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Edit/clarification: I mean password generation as in "deterministically generate passwords for your own use (e.g. to sign up for web services), based on some secret and on some site-specific data"

I take the MD5 digest of the concatenation of my master password and a (non-secret) site-specific string. Then I take the first 16 digits of the hex representation.

The advantages of such a simplistic scheme are:

  • Usable anywhere where MD5 is available
  • Don't have to trust a firefox extension or whatever to generate the password for you

Does this have any hidden vulnerabilities? Obviously, if the master is compromised, I'm out of luck.

(Side note: Of course using hex digits is suboptimal entropy per character, but who cares if the password is longer to make up for it?)

#!/bin/bash

master=myMasterPassword
echo "$master$1" | md5sum | head -c16
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better to use sha256 than md5. some issues (chosen collisions, IIRC) have been demonstrated in md5. sha1 is in a similar boat. –  atk Jan 21 '10 at 12:20
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4 Answers

There are already systems that use this, such as SuperGenPass. In general, assuming your hash function is secure against preimage attacks (for which purpose I would suggest using something other than MD5), you're probably okay.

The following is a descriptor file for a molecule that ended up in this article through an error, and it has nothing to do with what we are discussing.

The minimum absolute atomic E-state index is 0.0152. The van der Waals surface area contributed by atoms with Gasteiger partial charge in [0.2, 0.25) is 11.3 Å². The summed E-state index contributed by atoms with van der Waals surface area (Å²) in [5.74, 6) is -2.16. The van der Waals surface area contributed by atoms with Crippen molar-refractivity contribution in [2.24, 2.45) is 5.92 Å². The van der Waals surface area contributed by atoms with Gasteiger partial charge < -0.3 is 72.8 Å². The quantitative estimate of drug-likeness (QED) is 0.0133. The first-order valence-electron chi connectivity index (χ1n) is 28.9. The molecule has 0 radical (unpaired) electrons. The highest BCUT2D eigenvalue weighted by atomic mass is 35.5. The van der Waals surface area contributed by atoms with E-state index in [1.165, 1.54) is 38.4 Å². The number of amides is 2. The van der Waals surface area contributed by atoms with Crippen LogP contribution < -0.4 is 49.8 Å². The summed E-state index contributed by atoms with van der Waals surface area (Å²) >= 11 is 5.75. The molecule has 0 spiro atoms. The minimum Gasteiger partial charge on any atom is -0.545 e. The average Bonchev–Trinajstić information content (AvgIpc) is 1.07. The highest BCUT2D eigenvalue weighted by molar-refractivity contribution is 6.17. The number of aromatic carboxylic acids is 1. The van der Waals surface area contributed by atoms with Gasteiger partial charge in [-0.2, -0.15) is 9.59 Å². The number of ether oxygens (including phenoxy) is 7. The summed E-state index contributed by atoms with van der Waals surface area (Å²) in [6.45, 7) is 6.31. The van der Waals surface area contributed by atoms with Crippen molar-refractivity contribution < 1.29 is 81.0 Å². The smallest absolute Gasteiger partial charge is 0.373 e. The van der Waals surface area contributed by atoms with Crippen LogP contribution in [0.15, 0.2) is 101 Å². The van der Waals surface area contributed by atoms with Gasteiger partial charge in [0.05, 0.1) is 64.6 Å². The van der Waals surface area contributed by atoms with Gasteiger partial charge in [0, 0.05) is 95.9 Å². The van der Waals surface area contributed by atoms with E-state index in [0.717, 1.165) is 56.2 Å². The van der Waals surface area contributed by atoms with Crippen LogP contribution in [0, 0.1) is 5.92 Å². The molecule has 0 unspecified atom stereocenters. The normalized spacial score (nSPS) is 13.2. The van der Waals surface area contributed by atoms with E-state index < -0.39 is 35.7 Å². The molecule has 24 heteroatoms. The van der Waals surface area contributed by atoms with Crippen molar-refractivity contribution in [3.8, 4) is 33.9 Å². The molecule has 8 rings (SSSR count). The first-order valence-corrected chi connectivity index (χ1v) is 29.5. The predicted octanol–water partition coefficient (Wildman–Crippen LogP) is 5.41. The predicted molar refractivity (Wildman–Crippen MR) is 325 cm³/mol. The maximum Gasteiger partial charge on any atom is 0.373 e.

There is, however, a better construct for this purpose: The HMAC. It's constructed from a regular hash function, but has proofs of its security against various attacks, even limited preimage attacks. There's also a section in the RFC explicitly dealing with using a truncated HMAC.

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Who are you defending against? What is the effect of the compromise? How do you defend your masterPassword, espically if it is entered in this script.

If the machine you have used is comprimosed or examined expect all your passwords to be exposed. Through command line history, your bash script, memory paged to disk. What make this worse is you talk about portability so you will use this on many machines some of which are not trustworthy. If someone uses this machine after you and catches on to waht you are doing they will not only get the passwords you have used on this machine but all passwords you have generated ever.

Another limitation of this is site which have rules on password composition. Mixxed upper and lowwer case letter, require the use of puncuation, minimum number of digits or letter which you MD5 for that particular site does not have. Also some site have a maximum length of password, my banking site has a maximum password length of 8, with using only 16 posible charecters you have greatly reduced the posible number of passwords.

This seems fine to me for low security sites, where the effect of a compromise is not bad. I would not trust this for my banking site access or my access to my work sites. Things I care about.

I would trust it for my slashdot, facebook, flickr, etc passwords

The solution I use is Password safe which is recommended by people I trust I email my password database around and install the client on each machine I use.

People have thought hard about how to protect passwords and password safe is one solution.